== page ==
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Training Tools for Curriculum Development. A Resource Pack
Core Modules


Activity 2: Curriculum localization. Challenges and opportunities

  1. A balance of national and local needs and interests

  2. Curriculum localization. Challenges and opportunities


Relevance of curriculum content is a crucial dimension of quality education. The promotion of localized curricula is a way of encouraging such relevance in very different local, cultural and socio-economic contexts. It is an important component of the decentralization of education, governance and management.

The localization of the curriculum can allow learning to become more meaningful and relevant. It supports policy formulation and standard setting for reform of the curriculum and the impact of this on teacher skills and knowledge. Localization will involve the use of local materials both as the subject and object of instruction. Localization will also involve making the local culture an integral part of the curriculum.

However, there are a number of constraints in the devolution of responsibility for curricula to local levels, including lack of local technical expertise and material resources, fear of the unknown and resistance to change among teachers and local educators. These constraints are often managed through:

  • Developing a curriculum framework, including a clear set of curriculum standards, at the central level;
  • Ensuring compliance with these standards in local and school developed curriculum, either through paper-based accreditation or endorsement processes or through supervision and monitoring processes (or both);
  • Providing training of local and school based curriculum developers; and
  • Ensuring clear and open communication exists between central and localized authorities.

Table 4.1. Examples of global trends in localization of curriculum.

The primary change in the 1994 curriculum reform is the inclusion of the local curriculum subject (LCS) as an independent subject that takes more than 20 % of the curriculum. However, LCS implementation is problematic. LCS tends to alienate learners’ experiences, because local is not singular, rural is plural, and district has different beliefs, perceptions, values, norms, and skills. Thus it is difficult to decide the LCS as the most “local” for all. The new curriculum applies “unity in policy and diversity in practice”. The minimum standard of competency is centralized (unity in policy) and the curriculum content, methods and assessment procedure are decentralized (diversity in practice). This new curriculum attempts to deal with the overcrowded curriculum through integration, reduction of instructional time and decentralization of content, methods, and assessment procedures. It can be said that in the new curriculum – except the competency and exit performance standard – everything is localized at school or district levels.
In the 1990s, educational policy in Finland shifted to decentralization and the granting of more local control to municipalities and schools, with the intent of encouraging more active, locally relevant learning. Within national guidelines, each school can be given substantial latitude for local curriculum design, even if it has to be confirmed at the municipality level. One important aspect of the curriculum reform has been to enable the shift from a didactic teacher-centred philosophy of the previous central curriculum to a more learner-centred approach to teaching. It could be said that the development and implementation of the curriculum influenced teacher views of knowledge, learning, and education in a more progressive direction, but this change is not always reflected in the same way in actual teaching practices at each school, revealing the influence of curriculum leadership, teacher commitment to the curriculum and the evaluation of the curriculum in the development of the school-based curriculum.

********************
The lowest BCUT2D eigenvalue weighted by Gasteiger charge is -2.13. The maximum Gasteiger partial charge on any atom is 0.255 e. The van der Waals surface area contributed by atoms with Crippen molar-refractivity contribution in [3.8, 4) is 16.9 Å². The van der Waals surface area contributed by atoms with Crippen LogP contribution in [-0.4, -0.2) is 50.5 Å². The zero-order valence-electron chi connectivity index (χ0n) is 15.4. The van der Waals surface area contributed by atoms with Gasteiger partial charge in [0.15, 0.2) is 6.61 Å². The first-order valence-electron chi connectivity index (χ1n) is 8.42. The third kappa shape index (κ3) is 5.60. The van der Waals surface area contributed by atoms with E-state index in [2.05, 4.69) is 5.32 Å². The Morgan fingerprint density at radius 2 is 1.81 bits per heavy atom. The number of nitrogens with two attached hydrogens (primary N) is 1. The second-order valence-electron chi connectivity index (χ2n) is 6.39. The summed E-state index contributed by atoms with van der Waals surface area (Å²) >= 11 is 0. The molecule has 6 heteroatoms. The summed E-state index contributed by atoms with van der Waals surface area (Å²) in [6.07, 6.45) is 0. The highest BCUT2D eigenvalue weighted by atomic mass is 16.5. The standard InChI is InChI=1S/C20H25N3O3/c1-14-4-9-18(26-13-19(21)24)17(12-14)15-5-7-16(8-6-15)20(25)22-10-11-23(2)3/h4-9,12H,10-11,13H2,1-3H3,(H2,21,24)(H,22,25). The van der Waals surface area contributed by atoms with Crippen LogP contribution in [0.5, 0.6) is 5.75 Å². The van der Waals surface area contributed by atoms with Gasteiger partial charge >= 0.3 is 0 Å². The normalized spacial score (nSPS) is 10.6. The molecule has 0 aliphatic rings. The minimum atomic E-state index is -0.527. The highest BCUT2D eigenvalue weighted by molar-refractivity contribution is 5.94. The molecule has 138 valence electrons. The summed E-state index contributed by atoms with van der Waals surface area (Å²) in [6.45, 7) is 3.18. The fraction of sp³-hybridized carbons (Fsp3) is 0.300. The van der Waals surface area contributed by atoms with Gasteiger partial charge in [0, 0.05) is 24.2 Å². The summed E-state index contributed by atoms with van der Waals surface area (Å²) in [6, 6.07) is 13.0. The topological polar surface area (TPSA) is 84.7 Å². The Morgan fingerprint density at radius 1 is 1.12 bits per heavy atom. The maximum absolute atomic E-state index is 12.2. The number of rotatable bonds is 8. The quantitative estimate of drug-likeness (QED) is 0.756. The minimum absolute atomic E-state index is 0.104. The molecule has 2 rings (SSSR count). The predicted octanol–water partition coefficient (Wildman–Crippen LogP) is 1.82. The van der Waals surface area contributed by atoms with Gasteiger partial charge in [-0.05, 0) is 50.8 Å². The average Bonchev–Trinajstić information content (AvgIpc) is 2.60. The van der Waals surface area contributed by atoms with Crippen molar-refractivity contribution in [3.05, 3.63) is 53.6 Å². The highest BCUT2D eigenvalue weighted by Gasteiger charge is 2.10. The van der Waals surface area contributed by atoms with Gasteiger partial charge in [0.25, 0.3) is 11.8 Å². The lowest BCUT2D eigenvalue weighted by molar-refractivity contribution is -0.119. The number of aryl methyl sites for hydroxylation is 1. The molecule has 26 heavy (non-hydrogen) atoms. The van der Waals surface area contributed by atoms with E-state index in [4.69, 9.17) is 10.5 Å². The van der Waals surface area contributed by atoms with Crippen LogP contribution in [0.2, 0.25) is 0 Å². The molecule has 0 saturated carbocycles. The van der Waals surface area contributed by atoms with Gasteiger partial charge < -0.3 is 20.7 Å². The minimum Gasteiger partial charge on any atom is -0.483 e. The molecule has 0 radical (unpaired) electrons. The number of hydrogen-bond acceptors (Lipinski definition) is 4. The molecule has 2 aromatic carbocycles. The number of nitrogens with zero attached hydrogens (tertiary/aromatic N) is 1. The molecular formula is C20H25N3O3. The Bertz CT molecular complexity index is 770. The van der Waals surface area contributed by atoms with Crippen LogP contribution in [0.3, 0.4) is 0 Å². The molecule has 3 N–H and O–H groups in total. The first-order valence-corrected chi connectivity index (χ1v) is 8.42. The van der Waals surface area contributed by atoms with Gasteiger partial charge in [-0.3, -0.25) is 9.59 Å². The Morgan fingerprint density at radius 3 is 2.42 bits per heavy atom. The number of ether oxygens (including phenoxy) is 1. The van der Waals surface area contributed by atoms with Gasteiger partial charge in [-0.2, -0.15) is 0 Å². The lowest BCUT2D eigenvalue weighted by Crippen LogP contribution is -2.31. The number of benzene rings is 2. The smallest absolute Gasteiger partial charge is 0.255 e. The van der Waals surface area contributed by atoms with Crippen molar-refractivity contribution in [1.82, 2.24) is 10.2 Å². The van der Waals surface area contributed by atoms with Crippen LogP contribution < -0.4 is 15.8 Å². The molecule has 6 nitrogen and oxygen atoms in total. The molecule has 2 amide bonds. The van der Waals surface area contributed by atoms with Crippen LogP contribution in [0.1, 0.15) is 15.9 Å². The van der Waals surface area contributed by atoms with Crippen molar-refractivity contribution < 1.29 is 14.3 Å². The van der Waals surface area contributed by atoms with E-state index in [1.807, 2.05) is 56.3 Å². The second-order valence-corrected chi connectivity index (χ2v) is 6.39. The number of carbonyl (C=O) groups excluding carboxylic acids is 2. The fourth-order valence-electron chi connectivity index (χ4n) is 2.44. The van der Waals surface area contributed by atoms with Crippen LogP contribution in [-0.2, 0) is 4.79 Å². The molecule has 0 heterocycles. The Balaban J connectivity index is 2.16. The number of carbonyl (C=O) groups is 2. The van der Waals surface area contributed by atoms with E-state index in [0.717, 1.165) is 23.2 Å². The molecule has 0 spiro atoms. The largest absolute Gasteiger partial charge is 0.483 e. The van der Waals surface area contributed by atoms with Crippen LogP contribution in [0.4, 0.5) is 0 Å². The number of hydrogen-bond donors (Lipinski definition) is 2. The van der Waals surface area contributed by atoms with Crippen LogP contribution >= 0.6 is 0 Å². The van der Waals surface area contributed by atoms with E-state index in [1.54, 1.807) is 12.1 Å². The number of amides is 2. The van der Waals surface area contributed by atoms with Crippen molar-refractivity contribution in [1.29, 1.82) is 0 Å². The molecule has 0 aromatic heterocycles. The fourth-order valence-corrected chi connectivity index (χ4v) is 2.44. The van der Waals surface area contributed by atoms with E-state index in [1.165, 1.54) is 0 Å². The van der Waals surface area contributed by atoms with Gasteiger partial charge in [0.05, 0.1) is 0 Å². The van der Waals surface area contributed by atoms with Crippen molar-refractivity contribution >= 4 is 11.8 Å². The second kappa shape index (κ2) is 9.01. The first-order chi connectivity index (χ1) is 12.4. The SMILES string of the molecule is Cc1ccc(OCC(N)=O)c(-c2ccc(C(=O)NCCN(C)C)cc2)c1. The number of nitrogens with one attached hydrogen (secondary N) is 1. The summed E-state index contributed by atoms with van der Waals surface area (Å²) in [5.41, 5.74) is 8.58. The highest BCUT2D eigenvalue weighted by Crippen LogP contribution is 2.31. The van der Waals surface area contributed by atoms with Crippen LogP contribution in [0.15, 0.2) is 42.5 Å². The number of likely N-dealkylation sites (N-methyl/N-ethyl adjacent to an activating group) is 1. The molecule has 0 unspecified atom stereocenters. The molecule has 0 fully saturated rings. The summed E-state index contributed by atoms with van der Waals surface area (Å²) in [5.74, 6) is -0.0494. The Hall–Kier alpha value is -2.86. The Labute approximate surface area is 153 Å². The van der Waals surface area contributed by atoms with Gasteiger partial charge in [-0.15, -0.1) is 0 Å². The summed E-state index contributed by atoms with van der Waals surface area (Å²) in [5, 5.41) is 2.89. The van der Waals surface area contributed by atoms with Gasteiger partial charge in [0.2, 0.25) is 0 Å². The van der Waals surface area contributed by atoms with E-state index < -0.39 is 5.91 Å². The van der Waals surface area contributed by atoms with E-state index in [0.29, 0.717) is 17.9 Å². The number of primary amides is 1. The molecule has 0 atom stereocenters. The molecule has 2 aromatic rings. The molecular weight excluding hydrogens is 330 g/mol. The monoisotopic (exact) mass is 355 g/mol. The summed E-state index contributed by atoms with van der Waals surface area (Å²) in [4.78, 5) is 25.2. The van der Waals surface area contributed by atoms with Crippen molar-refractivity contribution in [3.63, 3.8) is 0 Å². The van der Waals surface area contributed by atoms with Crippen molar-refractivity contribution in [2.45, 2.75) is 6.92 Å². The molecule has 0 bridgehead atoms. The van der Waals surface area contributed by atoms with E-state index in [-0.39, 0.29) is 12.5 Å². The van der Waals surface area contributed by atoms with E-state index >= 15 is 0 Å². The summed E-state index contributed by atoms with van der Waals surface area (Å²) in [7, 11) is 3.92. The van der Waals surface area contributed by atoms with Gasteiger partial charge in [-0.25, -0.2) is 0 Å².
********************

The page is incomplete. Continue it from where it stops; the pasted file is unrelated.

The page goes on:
The greatest challenge to the process of localizing Vocational Education and Training curricula in Namibia is a preference by practitioners and educators for a more scientific, academic, general and standardized vocational education and training. The traditional paradigm of education and training is characterized by an overemphasis of high general academic secondary school requirements for access to training and qualifications and instructor based delivery and assessment methods and techniques, as against a focus on work-related competences that are essentially contextual and relevant to the local socio-economic and geographical and physical setting. The nature of local industry is based on the utilization and processing of locally available resources, and the Namibia Qualification Framework pursues the development of a diverse range of standards and qualifications as long as they meet all the guidelines and requirements of the NQF and the different NQF level descriptors. However, the difficulty of determining local skills needs and distinguishing between local and national needs and the complexities involved in the implementation of a more flexible NQF results in curriculum centralization and a “one for all” approach.